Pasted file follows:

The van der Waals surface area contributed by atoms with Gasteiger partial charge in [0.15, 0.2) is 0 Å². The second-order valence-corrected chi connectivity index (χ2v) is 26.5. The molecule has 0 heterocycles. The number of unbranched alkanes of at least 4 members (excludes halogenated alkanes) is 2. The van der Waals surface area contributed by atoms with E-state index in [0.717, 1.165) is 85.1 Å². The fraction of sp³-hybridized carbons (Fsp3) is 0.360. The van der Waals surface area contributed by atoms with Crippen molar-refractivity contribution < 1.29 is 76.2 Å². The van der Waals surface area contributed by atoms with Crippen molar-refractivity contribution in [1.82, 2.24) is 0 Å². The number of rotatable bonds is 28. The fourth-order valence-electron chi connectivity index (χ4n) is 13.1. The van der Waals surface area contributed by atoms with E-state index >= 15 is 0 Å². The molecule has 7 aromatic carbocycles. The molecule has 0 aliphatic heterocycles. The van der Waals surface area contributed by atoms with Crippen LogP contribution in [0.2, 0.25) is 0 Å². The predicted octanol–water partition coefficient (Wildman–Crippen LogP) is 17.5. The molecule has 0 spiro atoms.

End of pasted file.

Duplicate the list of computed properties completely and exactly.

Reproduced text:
The van der Waals surface area contributed by atoms with Gasteiger partial charge in [0.15, 0.2) is 0 Å². The second-order valence-corrected chi connectivity index (χ2v) is 26.5. The molecule has 0 heterocycles. The number of unbranched alkanes of at least 4 members (excludes halogenated alkanes) is 2. The van der Waals surface area contributed by atoms with E-state index in [0.717, 1.165) is 85.1 Å². The fraction of sp³-hybridized carbons (Fsp3) is 0.360. The van der Waals surface area contributed by atoms with Crippen molar-refractivity contribution < 1.29 is 76.2 Å². The van der Waals surface area contributed by atoms with Crippen molar-refractivity contribution in [1.82, 2.24) is 0 Å². The number of rotatable bonds is 28. The fourth-order valence-electron chi connectivity index (χ4n) is 13.1. The van der Waals surface area contributed by atoms with E-state index >= 15 is 0 Å². The molecule has 7 aromatic carbocycles. The molecule has 0 aliphatic heterocycles. The van der Waals surface area contributed by atoms with Crippen LogP contribution in [0.2, 0.25) is 0 Å². The predicted octanol–water partition coefficient (Wildman–Crippen LogP) is 17.5. The molecule has 0 spiro atoms.